By Ben Klayman
DETROIT Jan 30 Toyota Motor Corp has
alerted U.S. safety officials that seat material in several
vehicles, including its top-selling Camry sedan, fails to meet
fire retardation standards and could result in a recall.
Toyota said on Thursday it had stopped selling eight
recent-model vehicles equipped with seat heaters in North
America following an advisory about fire risk from South Korean
safety officials. The world largest automaker said it did not
believe a recall was necessary, however.
South Korea applies the same fire retardation standards as
those used in the United States, where the cars were built
starting in August 2012. Some of the U.S.-built models were
exported to South Korea.
The Japanese automaker said there have been no reports of
fires or injuries related to the problem. The safety standard
requires a certain burn rate as a flame moves across the seat
heater's cloth pad.
Toyota said the number of affected vehicles at its U.S.
dealers totaled about 36,000, or about 13 percent of dealer
inventory, but that does not include vehicles in transit to
dealers or those already sold to consumers. In the United States
alone, the number of affected vehicles could top 111,000,
according to research firm Kelley Blue Book.
From the hit it took to its quality reputation during past
recalls related to unintended acceleration, Toyota has learned
that it cannot delay action on these issues, Kelley Blue Book
analysts said. But the decision to stop selling high-volume
models with seat heaters will be costly.
"The timing of this issue, and its impact on Toyota's most
popular models, couldn't be much worse," Kelley Blue Book senior
analyst Karl Brauer said. "Given that much of the U.S. is
currently in the grips of a record cold snap, there's sure to be
high demand for models with seat heaters.
"Toyota officials appear confident there is no risk and as
a result they feel any hit to the company's reputation would be
short-lived and less costly than a full recall," he added.
From late 2009 to early 2011, Toyota recalled nearly 19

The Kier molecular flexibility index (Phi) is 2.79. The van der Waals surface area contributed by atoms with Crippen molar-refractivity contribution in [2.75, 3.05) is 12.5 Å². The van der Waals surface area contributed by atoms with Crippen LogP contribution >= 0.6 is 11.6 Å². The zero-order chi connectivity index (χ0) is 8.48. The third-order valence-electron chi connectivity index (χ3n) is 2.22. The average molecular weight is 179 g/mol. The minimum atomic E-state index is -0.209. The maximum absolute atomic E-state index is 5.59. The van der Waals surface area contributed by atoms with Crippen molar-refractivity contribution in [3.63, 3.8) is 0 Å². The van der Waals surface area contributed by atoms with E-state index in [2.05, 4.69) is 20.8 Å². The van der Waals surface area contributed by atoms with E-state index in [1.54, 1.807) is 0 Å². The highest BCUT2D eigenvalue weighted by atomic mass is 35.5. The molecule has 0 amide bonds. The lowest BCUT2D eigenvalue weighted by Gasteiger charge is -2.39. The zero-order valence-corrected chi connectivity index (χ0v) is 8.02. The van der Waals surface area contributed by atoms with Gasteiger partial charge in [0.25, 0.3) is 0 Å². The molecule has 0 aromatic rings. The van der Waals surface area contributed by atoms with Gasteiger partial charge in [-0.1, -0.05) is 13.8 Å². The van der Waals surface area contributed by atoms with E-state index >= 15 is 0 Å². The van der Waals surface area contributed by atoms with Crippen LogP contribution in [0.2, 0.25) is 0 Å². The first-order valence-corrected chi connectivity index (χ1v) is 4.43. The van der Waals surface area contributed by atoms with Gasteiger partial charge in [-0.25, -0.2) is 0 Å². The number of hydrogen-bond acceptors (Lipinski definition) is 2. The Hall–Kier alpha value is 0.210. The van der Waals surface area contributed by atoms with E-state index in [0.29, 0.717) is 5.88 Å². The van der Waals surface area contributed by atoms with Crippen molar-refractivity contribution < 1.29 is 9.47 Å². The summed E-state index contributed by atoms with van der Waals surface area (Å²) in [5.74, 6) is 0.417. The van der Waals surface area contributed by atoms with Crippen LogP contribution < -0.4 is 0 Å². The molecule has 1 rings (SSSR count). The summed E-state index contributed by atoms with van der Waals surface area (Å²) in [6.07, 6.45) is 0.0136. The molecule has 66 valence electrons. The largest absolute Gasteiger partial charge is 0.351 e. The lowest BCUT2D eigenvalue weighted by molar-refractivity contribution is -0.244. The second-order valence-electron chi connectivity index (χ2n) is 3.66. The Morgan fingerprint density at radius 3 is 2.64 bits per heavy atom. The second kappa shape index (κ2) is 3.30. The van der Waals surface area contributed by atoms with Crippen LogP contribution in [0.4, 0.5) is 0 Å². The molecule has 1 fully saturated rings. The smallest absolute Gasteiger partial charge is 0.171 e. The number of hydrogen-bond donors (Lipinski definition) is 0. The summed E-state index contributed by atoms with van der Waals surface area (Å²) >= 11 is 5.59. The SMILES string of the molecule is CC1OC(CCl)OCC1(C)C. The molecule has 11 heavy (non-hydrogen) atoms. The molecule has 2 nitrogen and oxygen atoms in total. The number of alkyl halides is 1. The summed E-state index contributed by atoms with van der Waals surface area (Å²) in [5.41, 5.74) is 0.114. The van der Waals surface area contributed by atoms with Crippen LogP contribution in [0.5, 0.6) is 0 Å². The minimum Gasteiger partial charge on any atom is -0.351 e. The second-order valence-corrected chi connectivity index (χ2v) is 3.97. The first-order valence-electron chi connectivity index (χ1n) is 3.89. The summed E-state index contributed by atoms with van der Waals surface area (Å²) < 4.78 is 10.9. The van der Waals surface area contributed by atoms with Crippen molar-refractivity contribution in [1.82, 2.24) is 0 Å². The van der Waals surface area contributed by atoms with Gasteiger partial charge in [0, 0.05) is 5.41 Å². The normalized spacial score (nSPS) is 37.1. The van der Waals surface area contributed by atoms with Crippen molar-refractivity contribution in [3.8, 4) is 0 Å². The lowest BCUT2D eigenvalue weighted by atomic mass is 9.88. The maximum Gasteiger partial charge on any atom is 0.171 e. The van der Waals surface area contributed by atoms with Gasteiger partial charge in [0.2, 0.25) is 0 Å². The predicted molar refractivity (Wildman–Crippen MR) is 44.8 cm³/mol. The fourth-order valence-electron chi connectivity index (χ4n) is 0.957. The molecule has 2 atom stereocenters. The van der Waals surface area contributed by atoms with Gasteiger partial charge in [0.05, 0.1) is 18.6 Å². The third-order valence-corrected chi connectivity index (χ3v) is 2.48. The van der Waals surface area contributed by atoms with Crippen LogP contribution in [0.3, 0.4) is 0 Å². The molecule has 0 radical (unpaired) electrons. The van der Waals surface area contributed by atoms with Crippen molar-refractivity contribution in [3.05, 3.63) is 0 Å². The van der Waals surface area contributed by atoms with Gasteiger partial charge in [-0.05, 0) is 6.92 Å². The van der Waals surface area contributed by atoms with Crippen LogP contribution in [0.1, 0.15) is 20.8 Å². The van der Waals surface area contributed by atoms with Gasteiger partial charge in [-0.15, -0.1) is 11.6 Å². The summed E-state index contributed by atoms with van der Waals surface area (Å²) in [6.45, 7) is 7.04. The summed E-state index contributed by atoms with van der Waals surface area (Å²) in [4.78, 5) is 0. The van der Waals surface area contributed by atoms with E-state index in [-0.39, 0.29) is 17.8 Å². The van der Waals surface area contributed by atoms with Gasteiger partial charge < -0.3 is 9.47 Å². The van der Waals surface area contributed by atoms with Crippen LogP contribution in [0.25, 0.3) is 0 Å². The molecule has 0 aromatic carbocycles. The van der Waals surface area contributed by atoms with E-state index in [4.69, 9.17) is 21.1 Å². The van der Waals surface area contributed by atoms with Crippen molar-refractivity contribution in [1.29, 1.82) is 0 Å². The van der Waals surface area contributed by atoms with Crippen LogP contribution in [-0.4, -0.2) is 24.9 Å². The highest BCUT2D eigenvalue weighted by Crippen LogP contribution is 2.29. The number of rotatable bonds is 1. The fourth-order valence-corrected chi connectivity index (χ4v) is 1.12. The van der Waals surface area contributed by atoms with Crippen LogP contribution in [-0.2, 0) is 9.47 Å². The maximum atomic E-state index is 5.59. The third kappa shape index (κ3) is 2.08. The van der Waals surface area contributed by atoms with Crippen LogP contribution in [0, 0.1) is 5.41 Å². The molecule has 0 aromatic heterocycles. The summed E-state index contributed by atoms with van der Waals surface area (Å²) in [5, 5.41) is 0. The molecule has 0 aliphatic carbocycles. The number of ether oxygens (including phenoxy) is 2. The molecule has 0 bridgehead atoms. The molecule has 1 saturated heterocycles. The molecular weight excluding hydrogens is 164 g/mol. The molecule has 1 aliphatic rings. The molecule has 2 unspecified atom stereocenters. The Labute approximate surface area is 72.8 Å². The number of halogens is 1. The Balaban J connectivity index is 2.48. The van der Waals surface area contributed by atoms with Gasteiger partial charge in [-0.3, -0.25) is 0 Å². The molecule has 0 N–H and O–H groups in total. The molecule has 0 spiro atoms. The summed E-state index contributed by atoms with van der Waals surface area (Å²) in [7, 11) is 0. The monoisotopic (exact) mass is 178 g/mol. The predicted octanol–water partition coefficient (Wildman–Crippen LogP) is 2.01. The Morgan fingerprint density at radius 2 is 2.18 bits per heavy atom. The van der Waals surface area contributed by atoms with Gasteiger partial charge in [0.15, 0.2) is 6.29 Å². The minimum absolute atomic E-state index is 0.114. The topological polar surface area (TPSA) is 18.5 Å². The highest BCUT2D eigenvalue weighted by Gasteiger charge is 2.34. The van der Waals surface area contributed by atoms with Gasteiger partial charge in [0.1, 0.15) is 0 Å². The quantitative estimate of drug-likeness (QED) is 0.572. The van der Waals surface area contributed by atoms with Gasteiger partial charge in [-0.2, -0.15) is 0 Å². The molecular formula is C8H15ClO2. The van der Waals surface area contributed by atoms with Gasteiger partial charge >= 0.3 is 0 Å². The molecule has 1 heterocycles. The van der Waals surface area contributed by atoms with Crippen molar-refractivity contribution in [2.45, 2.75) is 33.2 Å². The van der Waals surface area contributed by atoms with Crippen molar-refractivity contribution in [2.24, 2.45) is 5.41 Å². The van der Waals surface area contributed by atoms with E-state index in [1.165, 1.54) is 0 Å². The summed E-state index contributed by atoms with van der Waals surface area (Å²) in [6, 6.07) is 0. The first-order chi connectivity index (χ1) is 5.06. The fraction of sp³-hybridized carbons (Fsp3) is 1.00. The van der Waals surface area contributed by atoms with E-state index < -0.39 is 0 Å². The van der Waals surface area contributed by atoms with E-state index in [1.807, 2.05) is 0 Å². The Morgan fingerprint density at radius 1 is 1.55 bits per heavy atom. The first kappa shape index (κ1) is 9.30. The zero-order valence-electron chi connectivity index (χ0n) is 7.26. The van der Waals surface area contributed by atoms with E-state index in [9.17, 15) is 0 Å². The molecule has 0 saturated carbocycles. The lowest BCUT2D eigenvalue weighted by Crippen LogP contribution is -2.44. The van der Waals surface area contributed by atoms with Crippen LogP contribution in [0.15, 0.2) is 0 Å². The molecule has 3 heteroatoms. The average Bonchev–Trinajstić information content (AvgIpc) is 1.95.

million vehicles globally related to unintended acceleration
claims. In 2010, Toyota President Akio Toyoda apologized for the
company's handling of the recalls and said he would insist on
customer safety first.
Toyota was fined $17.35 million in December 2012 for being
slow on a recall, still the single highest civil penalty ever
paid to the U.S. National Highway Traffic Safety Administration
for violations stemming from a recall.
In July 2013, a U.S. judge approved a settlement valued at
more than $1.6 billion to resolve economic-loss claims resulting
from the alleged safety defects. The company is still trying to
settle related personal-injury lawsuits.
Toyota spokesman John Hanson said on Thursday the company
has informed NHTSA of the fire retardation problem and would
file an official report outlining the noncompliance with the
standard. He added that Toyota did not feel a recall was
The petition that Toyota will file with NHTSA says the
problem is "inconsequential" in terms of vehicle safety, even
though the cars are no longer being sold by dealers because they
do not meet U.S. safety standards, he said.
The U.S. safety agency said it was aware of the upcoming
petition and would seek public comment once it had been filed.
"NHTSA is monitoring the risk associated with this
noncompliance and will evaluate Toyota's petition once it is
received," the agency said in an emailed statement. "As always,
safety is our top priority and NHTSA will take appropriate
action as warranted."
Affected vehicles are the 2012-2014 Camry mid-sized sedan
and Camry hybrid; 2013-2014 Avalon sedan, Avalon hybrid, Sienna
minivan, and Tacoma pickup truck; and 2014 Corolla subcompact
and Tundra pickup truck equipped with seat heaters that have
been sold since August 2012, when the fabric supplier was
changed, Hanson and NHTSA said.
From the start of August 2012 through the end of 2013,
Toyota in the United States sold 1,396,807 of the affected
models, including those without seat heaters, according to
Kelley Blue Book. Eight percent of the 2013 and 2014 model-year
vehicles were sold with seat heaters, suggesting more than
111,000 in the United States have the noncompliant parts, KBB
Toyota dealers have been told to stop selling any of the
affected vehicles until the seat heater can be replaced, Hanson
said. The automaker will address requests by individual owners
to replace the part at no cost on a case-by-case basis.